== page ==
Openings and Closings

El Rancho rides off into the sunset

Metro Denver lost some longtime institutions this year. Pagliacci's.The Burnsley. Gabor's. And now El Rancho, once a dining destination for tourists and Denver residents alike, a place so popular it had its own exit off I-70, is gone, too. See also: - Historic El Rancho Restaurant has new owners and a new-old menu - Photos: Last supper at Pagliacci's - Gabor's will close to make way for a new bar from the owner of Providence Tavern

The Jahnke family had built the rustic spot in the Foothills in 1947, putting a restaurant downstairs and living with their sons upstairs. But the place didn't really take off until 1958, when Donna and Paul McEnroe moved here from Milwaukee and took El Rancho over from Donna's parents, who'd bought it in 1954. But it wasn't just the homey-on-the-range atmosphere and the spectacular view that brought in the business. It was also the McEncroes' dedication to both the restaurant and the community. During their thirty-year tenure, the McEncroes made El Rancho one of the Front Range's mainstays. By the time they finally handed over the reins, they were pulling in $2.2 million in annual sales -- up from $115,000 the first year they took over.

But since they sold it in 1988, even as the area around El Rancho has been built up, the restaurant itself has gone downhill. Skip Roush owned it for only a year, then sold the place that had been nicknamed "el rauncho" by disappointed diners to Mark and Susan McKenna, who'd owned a catering company in Los Angeles.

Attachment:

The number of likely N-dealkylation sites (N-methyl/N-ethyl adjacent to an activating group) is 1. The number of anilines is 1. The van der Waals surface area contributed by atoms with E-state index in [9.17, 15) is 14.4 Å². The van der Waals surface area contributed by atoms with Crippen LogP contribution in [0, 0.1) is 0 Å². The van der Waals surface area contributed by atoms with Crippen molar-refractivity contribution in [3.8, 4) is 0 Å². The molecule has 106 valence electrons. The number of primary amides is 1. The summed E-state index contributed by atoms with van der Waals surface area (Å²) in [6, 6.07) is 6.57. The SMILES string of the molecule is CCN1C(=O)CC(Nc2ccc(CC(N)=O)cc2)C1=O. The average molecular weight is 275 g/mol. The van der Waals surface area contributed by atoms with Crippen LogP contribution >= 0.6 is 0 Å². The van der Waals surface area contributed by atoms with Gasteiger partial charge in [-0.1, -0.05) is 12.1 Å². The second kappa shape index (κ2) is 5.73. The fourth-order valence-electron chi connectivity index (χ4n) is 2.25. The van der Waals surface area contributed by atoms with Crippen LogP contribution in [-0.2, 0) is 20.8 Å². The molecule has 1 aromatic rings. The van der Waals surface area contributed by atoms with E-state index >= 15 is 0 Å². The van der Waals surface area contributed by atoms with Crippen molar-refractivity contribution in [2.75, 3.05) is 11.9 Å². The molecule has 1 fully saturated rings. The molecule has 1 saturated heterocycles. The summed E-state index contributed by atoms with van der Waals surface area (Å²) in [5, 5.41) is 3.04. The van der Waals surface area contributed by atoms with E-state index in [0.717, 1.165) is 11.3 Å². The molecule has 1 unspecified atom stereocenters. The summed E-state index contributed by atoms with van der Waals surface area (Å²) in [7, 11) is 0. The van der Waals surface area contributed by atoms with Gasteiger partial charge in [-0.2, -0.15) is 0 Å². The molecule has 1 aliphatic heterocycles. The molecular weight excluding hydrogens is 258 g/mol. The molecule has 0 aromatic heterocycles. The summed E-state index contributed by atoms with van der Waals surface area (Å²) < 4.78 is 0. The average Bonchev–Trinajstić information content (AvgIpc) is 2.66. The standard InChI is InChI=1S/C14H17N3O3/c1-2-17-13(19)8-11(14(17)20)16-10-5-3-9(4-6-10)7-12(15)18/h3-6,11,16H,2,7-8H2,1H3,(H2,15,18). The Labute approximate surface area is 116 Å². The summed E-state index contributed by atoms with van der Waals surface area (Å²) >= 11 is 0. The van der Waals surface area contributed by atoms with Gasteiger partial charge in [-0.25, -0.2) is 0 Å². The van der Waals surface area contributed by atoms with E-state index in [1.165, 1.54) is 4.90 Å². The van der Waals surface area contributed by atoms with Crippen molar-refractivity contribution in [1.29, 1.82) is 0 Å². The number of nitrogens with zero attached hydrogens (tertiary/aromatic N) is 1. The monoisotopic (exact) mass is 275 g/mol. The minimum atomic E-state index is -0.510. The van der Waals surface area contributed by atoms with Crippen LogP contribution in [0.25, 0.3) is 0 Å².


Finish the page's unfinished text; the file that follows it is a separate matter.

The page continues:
A decade later it was back on the block, and sold in June 2011 to Jesse Haubert and Jim Hartwell. "We will be updating the Restaurant, Bar, Conference Room, Store and Website with a new menu and exciting food and drink specials," promised the El Rancho website at the time. "Feel free to come in and enjoy our NEW 70" Flat Screen TV. Or come and enjoy our new appetizers, specials and entrees while viewing one of several screens throughout the restaurant."

But there's nothing to see at El Rancho these days. The website is down, thedoors are locked, and it looks like another legend has ridden off into the sunset.

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Patricia Calhoun co-founded Westword in 1977; she’s been the editor ever since. She’s a regular on the weekly CPT12 roundtable Colorado Inside Out, played a real journalist in John Sayles’s Silver City, once interviewed President Bill Clinton while wearing flip-flops, and has been honored with numerous national awards for her columns and feature-writing.
Contact: Patricia Calhoun